Since its introduction and subsequent widespread use across nearly all fields of general surgery, laparoscopy has been shown to confer multiple benefits to patient outcomes such as decreased pain, blood loss, length of stay (LOS), and reduced postoperative complications (1). Initial incorporation of laparoscopy into oncologic surgery raised concerns regarding the impact on tumor seeding, port-site metastases, ability to obtain adequate oncologic resections, inadequate lymph node harvesting, and effects on disease-free survival (DFS) as well as overall survival (OS) when compared to open procedures. While the short-term benefits of minimally invasive surgery (MIS) are well established the oncologic benefits of MIS in patients with cancer are still a subject of debate.
Theoretically, the better preservation of immune function following MIS, and its effect on tumor biology, should translate into better oncologic outcomes in patients with cancer. The early sections of our paper deal with understanding this complex interplay, while the latter sections deal with evaluating the animal (pre-clinical) and clinical studies examining the effects and outcomes of laparoscopy/MIS on cancer and patients with cancer. If MIS leads to less surgical stress, which in turn leads to better preserved patient immunity and decreased immunosuppression, hypothetically, this should lead to an oncologic advantage in patients with cancer. In this paper, we aim to evaluate the existing evidence, and to see if this theoretical advantage translates into actual, measurable oncologic benefits. We present the following article in accordance with the Narrative Review reporting checklist (available at https://ales.amegroups.com/article/view/10.21037/ales-21-19/rc).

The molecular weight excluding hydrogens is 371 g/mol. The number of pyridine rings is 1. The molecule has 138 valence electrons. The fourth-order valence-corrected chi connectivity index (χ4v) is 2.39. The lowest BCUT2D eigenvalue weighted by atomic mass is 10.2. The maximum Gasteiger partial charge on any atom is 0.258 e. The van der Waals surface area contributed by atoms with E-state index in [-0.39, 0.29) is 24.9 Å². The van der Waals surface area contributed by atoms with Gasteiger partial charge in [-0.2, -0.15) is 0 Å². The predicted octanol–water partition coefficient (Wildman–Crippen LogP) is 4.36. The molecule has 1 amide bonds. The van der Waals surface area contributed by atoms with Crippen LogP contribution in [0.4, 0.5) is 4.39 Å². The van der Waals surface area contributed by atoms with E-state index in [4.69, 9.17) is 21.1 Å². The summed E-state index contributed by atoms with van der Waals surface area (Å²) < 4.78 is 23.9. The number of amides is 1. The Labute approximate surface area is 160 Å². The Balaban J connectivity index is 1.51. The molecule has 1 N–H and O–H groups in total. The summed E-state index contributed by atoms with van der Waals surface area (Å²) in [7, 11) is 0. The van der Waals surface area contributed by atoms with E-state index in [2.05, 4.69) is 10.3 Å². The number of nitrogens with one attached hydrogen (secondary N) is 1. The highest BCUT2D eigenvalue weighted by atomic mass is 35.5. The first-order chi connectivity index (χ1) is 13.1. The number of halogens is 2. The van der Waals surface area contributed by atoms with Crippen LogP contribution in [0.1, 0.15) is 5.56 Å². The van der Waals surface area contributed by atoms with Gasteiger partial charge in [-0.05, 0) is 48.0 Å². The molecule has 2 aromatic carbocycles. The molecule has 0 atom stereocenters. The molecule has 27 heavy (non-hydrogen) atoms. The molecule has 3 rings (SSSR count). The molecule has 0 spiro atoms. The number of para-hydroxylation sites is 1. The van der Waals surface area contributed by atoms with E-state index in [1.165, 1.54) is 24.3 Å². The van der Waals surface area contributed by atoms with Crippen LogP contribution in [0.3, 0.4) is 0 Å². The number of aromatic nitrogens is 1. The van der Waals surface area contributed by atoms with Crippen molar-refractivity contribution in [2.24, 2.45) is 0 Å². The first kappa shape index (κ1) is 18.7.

How does laparoscopic surgery preserve immune function
One of the benefits of laparoscopic surgery as described in the surgical literature is decreased tissue trauma resulting in less systemic inflammation and resultant immunosuppression (1).